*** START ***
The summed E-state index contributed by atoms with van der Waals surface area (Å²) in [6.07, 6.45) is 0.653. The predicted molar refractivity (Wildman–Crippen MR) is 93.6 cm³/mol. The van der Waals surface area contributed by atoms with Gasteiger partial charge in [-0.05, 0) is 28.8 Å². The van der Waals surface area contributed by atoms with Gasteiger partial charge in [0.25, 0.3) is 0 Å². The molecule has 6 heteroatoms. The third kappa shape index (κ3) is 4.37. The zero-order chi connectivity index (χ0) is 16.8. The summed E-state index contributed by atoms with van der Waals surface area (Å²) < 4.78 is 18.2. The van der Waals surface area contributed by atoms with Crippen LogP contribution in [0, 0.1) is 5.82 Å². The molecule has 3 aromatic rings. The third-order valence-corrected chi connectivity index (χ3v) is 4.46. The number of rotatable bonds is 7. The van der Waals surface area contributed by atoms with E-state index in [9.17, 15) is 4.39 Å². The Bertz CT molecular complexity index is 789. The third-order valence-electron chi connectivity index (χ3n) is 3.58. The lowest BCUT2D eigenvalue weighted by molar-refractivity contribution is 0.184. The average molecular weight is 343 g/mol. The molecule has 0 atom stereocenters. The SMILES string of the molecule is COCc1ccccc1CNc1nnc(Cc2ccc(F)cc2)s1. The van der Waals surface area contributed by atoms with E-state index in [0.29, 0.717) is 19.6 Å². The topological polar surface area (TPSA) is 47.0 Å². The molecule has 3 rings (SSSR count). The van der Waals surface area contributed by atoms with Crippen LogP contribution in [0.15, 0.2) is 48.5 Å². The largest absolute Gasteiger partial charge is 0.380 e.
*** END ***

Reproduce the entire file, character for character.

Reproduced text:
The summed E-state index contributed by atoms with van der Waals surface area (Å²) in [6.07, 6.45) is 0.653. The predicted molar refractivity (Wildman–Crippen MR) is 93.6 cm³/mol. The van der Waals surface area contributed by atoms with Gasteiger partial charge in [-0.05, 0) is 28.8 Å². The van der Waals surface area contributed by atoms with Gasteiger partial charge in [0.25, 0.3) is 0 Å². The molecule has 6 heteroatoms. The third kappa shape index (κ3) is 4.37. The zero-order chi connectivity index (χ0) is 16.8. The summed E-state index contributed by atoms with van der Waals surface area (Å²) < 4.78 is 18.2. The van der Waals surface area contributed by atoms with Crippen LogP contribution in [0, 0.1) is 5.82 Å². The molecule has 3 aromatic rings. The third-order valence-corrected chi connectivity index (χ3v) is 4.46. The number of rotatable bonds is 7. The van der Waals surface area contributed by atoms with E-state index in [9.17, 15) is 4.39 Å². The Bertz CT molecular complexity index is 789. The third-order valence-electron chi connectivity index (χ3n) is 3.58. The lowest BCUT2D eigenvalue weighted by molar-refractivity contribution is 0.184. The average molecular weight is 343 g/mol. The molecule has 0 atom stereocenters. The SMILES string of the molecule is COCc1ccccc1CNc1nnc(Cc2ccc(F)cc2)s1. The van der Waals surface area contributed by atoms with E-state index in [0.29, 0.717) is 19.6 Å². The topological polar surface area (TPSA) is 47.0 Å². The molecule has 3 rings (SSSR count). The van der Waals surface area contributed by atoms with Crippen LogP contribution in [0.15, 0.2) is 48.5 Å². The largest absolute Gasteiger partial charge is 0.380 e.